Visa Inc

NYSE:V   10:48AM EDT
144.29
-0.62 (-0.43%)

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How to Profit from Visa Inc Options Right After Earnings






Date Published:
Written by Ophir Gottlieb

This article can be seen as a video or in the written word. The video is presented first and the article below it. The video includes Visa, Apple, and Goldman Sachs, while the article focuses solely on Visa.


LEDE
While Visa Inc (NYSE:V) just broke another all-time high in stock price, one option trade after earnings has been a consistent winner, has a much shorter holding period, and has vastly outperformed the stock. It takes no earnings risk, little stock direction risk, and over the last year has never lost while returning over 100% annualized returns.

The Trade After Earnings
While most of the focus is on the actual earnings move for a stock, that's the distraction when it comes to the option market. For Visa Inc, irrespective of whether the earnings move was up or down, if we waited two-days after the stock move from earnings, and then sold an at the money put spread, the results were very strong.

We can examine this, objectively, with a custom option back-test. Here is our earnings set-up:



Rules
* Open short put spread 2 day after earnings
* Close short put spread 29 days later
* Use the option that is closest to but greater than 30-days away from expiration

Here are the results over the last year -- while also comparing this strategy to the less refined idea of just selling the put spread every month, while also avoiding earnings.



Focusing in just the month after earnings, we see a 79.1% return over a total of 12 earnings releases. But, doing this strategy all year returned just 57.7%. For each approach, no earnings risk was taken -- this is not a coin flip over earnings.

But there's more here. For clarity, this is how the two strategies differ:



By only trading the month after earnings, we are looking at a strategy that only had open positions for 12 full months (one-month per earnings period, 4 earnings releases per year). The other approach did in fact take full 3-years to realize and that means it tied up the margin for much longer.

The Logic
The logic behind this trade follows a narrative that even after a bad earnings release, if we wait two days after, we find the stock at a point of equilibrium.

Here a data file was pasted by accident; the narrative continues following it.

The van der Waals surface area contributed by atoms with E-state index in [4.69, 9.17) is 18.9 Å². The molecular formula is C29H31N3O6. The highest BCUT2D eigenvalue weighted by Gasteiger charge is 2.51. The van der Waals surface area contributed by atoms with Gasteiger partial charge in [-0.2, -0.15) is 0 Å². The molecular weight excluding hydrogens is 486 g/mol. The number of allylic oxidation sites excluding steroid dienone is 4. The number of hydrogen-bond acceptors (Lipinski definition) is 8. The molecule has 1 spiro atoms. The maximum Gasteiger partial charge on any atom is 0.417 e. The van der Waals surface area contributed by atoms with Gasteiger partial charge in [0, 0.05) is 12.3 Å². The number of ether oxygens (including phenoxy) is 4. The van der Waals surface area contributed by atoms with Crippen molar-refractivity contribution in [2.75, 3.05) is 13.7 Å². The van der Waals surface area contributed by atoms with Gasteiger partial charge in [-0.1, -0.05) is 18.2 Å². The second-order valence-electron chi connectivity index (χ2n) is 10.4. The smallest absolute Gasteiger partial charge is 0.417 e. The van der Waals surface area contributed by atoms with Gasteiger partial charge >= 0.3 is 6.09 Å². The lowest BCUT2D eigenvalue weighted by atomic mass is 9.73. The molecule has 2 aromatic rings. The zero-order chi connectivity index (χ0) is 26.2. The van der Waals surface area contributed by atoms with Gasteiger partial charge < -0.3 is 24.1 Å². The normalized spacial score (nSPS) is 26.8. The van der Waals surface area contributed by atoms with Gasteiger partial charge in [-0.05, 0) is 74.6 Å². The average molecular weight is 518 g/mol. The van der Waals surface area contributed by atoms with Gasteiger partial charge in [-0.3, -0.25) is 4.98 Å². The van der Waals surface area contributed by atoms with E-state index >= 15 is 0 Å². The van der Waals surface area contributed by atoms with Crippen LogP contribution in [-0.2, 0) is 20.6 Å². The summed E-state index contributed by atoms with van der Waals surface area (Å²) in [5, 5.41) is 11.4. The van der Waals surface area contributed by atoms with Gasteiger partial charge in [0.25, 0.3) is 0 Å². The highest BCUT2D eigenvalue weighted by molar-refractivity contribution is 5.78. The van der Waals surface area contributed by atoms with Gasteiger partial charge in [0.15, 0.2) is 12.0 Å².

If it gapped down -- that gap is over. If it beat earnings, the downside move is already likely muted. Here's how this strategy has done over the last year, again compared side-by-side to the short put strategy that traded all months:



The "single-month" approach returned 35.6% over the last four earnings cycles, but since this is a total of a four-month holding period, that 35.6% is actually over 105% annualized. The approach that held during all months returned just 10.3%, and that is the annual return -- it took a full year to realize.

During the last year, the stock is up 21.8%.

WHAT HAPPENED
There are patterns to stock behaviors before and after earnings and those patterns reveal opportunities in the option market, without taking the actual risk of earnings. You can find them, stock by stock, Apple, Google, Netflix and of course Visa Inc are just a handful of examples. There has been edge here with this strategy.

To see how to do this for any stock and for any strategy with just the click of a few buttons, we welcome you to watch this quick demonstration video:
Tap Here to See the Tools at Work

Thanks for reading.

Risk Disclosure
You should read the Characteristics and Risks of Standardized Options.

Past performance is not an indication of future results.

Trading futures and options involves the risk of loss. Please consider carefully whether futures or options are appropriate to your financial situation. Only risk capital should be used when trading futures or options. Investors could lose more than their initial investment.

Past results are not necessarily indicative of future results. The risk of loss in trading can be substantial, carefully consider the inherent risks of such an investment in light of your financial condition.

The author has no position in Visa Inc as of this writing.

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